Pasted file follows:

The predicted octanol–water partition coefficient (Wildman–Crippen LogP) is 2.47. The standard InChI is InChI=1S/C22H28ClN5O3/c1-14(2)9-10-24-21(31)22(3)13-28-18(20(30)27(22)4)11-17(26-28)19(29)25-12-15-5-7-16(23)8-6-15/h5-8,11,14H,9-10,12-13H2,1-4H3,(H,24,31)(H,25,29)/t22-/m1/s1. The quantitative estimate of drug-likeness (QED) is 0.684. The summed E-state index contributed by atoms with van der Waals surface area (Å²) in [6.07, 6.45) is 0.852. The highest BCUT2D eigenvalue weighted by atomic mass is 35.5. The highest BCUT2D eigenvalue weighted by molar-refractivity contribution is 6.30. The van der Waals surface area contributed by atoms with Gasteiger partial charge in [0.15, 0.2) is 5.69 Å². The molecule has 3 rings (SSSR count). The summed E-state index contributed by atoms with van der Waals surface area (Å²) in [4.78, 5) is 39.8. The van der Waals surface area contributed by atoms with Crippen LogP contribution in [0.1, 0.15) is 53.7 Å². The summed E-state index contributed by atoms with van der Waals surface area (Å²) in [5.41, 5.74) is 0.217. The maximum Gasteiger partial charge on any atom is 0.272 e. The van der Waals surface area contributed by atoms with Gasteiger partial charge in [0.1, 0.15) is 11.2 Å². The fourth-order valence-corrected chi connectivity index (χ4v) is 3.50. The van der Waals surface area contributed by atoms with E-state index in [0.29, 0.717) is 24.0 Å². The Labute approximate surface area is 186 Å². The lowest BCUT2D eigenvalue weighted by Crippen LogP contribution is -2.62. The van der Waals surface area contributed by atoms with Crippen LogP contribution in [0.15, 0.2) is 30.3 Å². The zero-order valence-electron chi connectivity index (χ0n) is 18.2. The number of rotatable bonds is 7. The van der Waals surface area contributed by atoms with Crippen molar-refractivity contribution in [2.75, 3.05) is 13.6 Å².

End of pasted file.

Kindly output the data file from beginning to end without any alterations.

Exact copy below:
The predicted octanol–water partition coefficient (Wildman–Crippen LogP) is 2.47. The standard InChI is InChI=1S/C22H28ClN5O3/c1-14(2)9-10-24-21(31)22(3)13-28-18(20(30)27(22)4)11-17(26-28)19(29)25-12-15-5-7-16(23)8-6-15/h5-8,11,14H,9-10,12-13H2,1-4H3,(H,24,31)(H,25,29)/t22-/m1/s1. The quantitative estimate of drug-likeness (QED) is 0.684. The summed E-state index contributed by atoms with van der Waals surface area (Å²) in [6.07, 6.45) is 0.852. The highest BCUT2D eigenvalue weighted by atomic mass is 35.5. The highest BCUT2D eigenvalue weighted by molar-refractivity contribution is 6.30. The van der Waals surface area contributed by atoms with Gasteiger partial charge in [0.15, 0.2) is 5.69 Å². The molecule has 3 rings (SSSR count). The summed E-state index contributed by atoms with van der Waals surface area (Å²) in [4.78, 5) is 39.8. The van der Waals surface area contributed by atoms with Crippen LogP contribution in [0.1, 0.15) is 53.7 Å². The summed E-state index contributed by atoms with van der Waals surface area (Å²) in [5.41, 5.74) is 0.217. The maximum Gasteiger partial charge on any atom is 0.272 e. The van der Waals surface area contributed by atoms with Gasteiger partial charge in [0.1, 0.15) is 11.2 Å². The fourth-order valence-corrected chi connectivity index (χ4v) is 3.50. The van der Waals surface area contributed by atoms with E-state index in [0.29, 0.717) is 24.0 Å². The Labute approximate surface area is 186 Å². The lowest BCUT2D eigenvalue weighted by Crippen LogP contribution is -2.62. The van der Waals surface area contributed by atoms with Crippen LogP contribution in [0.15, 0.2) is 30.3 Å². The zero-order valence-electron chi connectivity index (χ0n) is 18.2. The number of rotatable bonds is 7. The van der Waals surface area contributed by atoms with Crippen molar-refractivity contribution in [2.75, 3.05) is 13.6 Å².